The Skopje Fortress, commonly referred to as Kale (from kale, the Turkish word for ‘fortress’), is a historic fortress located in the old town of Skopje. It is situated on the highest point in the city overlooking the Vardar River. The fortress is depicted on the coat of arms of Skopje, which in turn is incorporated in the city’s flag.
The first fortress was built in 6th century AD on a land that was inhabited during the Neolithic and Bronze ages (roughly 4000 BC onwards). It was constructed with yellow limestone and travertine, along with fragments of Latin inscriptions. Material for the fortress originated from the Roman city of Skupi, which was completely destroyed by an earthquake in 518.
The fortress is thought to have been built during the rule of emperor Justinian I and constructed further during the 10th and 11th centuries over the remains of emperor Justinian’s Byzantine fortress which may have been destroyed due to a number of wars and battles in the region. The city was capital of the First Bulgarian Empire between 992 and 1015, and was center of the uprising of the Bulgarian Empire against the Byzantine Empire under the rule of Peter Delyan. Not much is known about the Medieval fortress apart from a few documents which outline minor characteristics in the fortress’ appearance.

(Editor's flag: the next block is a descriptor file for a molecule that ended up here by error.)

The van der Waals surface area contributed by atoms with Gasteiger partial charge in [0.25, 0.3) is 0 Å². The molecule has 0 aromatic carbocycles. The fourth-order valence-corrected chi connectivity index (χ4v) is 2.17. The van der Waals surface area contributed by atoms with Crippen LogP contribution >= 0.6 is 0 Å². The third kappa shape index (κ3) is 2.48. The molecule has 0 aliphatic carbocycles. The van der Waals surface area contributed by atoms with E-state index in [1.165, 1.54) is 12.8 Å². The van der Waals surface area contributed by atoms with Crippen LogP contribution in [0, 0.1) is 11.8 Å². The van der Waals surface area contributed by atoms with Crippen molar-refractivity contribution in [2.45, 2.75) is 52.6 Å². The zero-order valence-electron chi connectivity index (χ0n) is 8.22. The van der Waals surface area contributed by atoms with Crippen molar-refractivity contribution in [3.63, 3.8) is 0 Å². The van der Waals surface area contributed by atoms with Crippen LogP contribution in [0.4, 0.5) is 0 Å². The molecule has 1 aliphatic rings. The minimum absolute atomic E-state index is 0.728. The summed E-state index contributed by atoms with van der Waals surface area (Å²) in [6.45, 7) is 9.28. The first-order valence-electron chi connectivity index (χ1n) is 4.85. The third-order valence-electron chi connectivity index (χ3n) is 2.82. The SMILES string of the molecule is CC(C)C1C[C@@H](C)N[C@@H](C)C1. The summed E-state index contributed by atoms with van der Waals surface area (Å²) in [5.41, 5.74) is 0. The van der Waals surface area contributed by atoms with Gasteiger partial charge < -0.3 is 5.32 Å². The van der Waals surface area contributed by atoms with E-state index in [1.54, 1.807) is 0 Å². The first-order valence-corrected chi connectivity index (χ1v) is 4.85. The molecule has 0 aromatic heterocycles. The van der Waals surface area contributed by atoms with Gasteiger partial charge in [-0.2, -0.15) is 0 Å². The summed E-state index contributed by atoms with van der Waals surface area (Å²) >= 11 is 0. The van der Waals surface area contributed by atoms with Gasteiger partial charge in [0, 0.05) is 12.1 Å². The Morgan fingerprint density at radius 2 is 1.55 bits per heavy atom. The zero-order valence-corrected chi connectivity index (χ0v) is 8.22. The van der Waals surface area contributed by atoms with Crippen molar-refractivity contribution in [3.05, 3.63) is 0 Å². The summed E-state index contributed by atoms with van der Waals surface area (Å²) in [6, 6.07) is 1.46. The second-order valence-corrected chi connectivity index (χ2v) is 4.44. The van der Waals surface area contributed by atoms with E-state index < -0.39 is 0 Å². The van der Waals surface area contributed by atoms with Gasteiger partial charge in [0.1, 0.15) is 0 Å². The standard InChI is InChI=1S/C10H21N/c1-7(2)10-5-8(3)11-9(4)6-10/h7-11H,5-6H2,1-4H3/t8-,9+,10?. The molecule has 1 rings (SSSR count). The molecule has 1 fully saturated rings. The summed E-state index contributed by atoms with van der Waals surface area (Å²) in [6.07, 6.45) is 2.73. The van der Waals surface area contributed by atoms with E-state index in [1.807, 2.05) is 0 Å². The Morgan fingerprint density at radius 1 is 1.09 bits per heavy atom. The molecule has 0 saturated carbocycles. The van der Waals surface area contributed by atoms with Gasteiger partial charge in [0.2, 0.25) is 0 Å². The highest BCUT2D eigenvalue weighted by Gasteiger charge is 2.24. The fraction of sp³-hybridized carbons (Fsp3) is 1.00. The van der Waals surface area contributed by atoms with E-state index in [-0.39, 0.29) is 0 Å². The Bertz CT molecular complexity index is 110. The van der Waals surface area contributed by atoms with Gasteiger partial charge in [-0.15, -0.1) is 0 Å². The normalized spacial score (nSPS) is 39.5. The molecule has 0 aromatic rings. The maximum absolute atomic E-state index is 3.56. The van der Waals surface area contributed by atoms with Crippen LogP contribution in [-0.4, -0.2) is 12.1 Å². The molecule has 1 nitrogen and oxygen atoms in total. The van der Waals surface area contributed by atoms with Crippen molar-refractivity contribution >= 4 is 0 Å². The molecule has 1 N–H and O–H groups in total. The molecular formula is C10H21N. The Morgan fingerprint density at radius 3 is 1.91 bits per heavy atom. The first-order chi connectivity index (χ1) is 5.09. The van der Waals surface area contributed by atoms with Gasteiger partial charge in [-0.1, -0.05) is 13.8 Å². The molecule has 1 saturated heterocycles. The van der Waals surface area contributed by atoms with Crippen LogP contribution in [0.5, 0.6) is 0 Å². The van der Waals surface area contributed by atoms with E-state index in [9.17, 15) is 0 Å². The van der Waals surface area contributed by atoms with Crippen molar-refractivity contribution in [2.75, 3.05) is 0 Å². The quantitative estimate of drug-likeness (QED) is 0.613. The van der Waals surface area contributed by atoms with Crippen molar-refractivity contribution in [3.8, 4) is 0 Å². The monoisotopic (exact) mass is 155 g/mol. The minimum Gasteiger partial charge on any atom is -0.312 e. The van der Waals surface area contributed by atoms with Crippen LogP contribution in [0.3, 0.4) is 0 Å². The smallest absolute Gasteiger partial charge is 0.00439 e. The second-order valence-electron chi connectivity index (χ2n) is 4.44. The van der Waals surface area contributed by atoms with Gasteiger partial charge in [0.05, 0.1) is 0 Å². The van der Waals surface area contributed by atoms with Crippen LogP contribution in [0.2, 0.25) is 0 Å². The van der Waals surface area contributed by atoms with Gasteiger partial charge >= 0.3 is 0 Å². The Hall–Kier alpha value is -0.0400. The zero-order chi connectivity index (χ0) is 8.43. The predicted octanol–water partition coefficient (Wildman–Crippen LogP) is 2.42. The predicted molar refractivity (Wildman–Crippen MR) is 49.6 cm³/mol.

In 1346 at the Skopje Fortress, Stefan Dušan adopted the title of Emperor at his coronation and he had transferred the capital of Serbian Empire to Skopje.